Social media is a new medium for advertising. It offers a multitude of demographic targeting options that have never before been seen in the online or traditional advertising space. You can now market to people on Facebook who are between the ages of 37 and 42, that have 2 children, that have college degrees with a household income between $50-75k, and that have been shopping for a Honda Accord within the last 6 months and intend to buy one within the following 6 months. Yes, I’m serious. All of the above options are available on Facebook’s ad platform. So, with all these new ways to target the perfect audience, you’d think that incredible leads would be coming from this platform. That assumption is almost always incorrect.

There is an inherent conflict of interest between the lead gen company and the lawyer. The lead gen charges on a per lead basis. The company is incentivized to produce as many leads as possible. If you spend the time and energy to properly target a social campaign, you will likely spend 10x more per lead and get 1/10th the number of leads. You might ask, then, “Why don’t the companies simply increase the price and sell higher quality leads?” The answer is simple: lawyers compare price per lead to other lead gens and have no way to confirm that your “high quality” lead is that much better.

So instead of doing that, lead gens expand the audience, un-target the demographics, and spam your Facebook users’ feeds using click-bait and many other tactics with the end goal of getting more people to fill out their form, regardless of the quality of the lead. It ends up being a battle of attrition: How many leads can I sell this lawyer until he realizes they are all garbage? That is the question most lead gens seem to be truly asking themselves, although I doubt you’d ever hear one of them admit to it.

Data is King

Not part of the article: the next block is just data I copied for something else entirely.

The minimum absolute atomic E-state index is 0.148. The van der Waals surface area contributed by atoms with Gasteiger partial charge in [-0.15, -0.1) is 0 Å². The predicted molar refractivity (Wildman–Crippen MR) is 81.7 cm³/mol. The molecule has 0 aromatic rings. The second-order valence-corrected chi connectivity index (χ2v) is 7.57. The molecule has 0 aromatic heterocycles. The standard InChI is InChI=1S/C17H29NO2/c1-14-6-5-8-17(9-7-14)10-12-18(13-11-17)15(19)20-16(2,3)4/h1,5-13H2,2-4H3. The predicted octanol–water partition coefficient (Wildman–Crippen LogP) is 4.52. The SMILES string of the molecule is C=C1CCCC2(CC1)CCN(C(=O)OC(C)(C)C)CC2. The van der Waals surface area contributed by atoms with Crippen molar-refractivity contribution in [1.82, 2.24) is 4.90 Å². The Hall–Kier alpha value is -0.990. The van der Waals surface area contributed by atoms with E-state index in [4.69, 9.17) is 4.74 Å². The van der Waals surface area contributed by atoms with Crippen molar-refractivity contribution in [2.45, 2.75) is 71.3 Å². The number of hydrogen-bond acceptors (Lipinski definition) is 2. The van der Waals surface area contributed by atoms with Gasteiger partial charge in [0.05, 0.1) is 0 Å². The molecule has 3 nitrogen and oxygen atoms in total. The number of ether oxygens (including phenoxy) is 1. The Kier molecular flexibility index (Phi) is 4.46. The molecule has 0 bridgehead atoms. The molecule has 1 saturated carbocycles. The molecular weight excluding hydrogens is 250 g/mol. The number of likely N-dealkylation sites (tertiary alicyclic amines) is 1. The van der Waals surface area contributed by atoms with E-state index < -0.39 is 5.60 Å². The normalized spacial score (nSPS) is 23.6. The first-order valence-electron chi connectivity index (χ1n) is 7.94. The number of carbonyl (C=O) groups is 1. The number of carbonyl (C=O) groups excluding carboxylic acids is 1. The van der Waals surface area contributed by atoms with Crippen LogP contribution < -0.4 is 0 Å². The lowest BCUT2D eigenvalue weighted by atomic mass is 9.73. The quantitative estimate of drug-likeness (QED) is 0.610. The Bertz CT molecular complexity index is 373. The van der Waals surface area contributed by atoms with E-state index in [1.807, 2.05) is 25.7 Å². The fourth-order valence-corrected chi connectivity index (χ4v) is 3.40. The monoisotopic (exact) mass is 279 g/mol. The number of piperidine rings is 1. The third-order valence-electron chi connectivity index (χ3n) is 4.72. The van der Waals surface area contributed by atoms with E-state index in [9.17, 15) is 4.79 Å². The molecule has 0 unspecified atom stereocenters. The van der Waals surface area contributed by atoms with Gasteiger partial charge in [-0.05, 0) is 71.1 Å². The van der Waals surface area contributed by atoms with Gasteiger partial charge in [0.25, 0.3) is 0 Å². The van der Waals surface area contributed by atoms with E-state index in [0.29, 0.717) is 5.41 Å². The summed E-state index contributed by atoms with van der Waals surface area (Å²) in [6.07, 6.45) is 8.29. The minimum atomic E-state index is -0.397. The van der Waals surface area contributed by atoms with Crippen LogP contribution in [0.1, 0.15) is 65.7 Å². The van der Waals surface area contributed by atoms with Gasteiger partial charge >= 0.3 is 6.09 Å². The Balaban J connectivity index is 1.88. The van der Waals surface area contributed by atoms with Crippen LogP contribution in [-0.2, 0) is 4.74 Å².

Your incentive to improve is the value of a case or your attorney’s fee. A marketer, in reality, has no incentive to improve. They usually work on a flat fee or a management fee that equates to a percentage of your ad spend. Whether they spend your $1k/month well or wastefully doesn’t affect their revenue on the spend.  The key problem is that the metric marketers use (price per lead) and the metric lawyers should use (ROI) cannot be bridged. The information on lead pricing, typically, does not translate into the law firm’s CRM or case management system.

I highly recommend you begin to do that if you are not already. Only if you track your marketing source and tie that data into revenue produced will you truly be able to see ROI on marketing spend. It’s best to get granular with this. If your source category consists of “Internet”, you are not doing it right. You need to know if the lead was non-paid Google, social pay-per-click, paid search Yahoo, referral from Yelp listing, etc. Otherwise, you are probably just throwing money and resources at all these media and have no idea whether you should prioritize one over the other.

What Should You Do?

You are probably asking yourself what the hell you should do for leads if lead gen companies are so terrible. I get asked that question almost daily. My answer typically is that I started doing in-house marketing for my firm for that very reason: I don’t think there is a great solution. Your best bet is to find a digital marketing company that is not in the legal sector and vet them to the best of your ability and work with them to help them understand your industry. I would spend 80% of your budget or more on paid search to start and slowly work on your website’s organic rankings.

If you don’t trust any online marketing companies, simply start an AdWords account in Google and go after exact match keywords (Ex. “Personal Injury Attorney”) and limit the ads to your location. This basic level of AdWords is simple enough for anyone to set up and Google’s support team is great in helping you out. If you are not spending enough, add another phrase. If you are spending too much, pause a few. This sounds like a shot in the dark but I guarantee, in the long run, you’ll be better off doing it yourself than buying leads.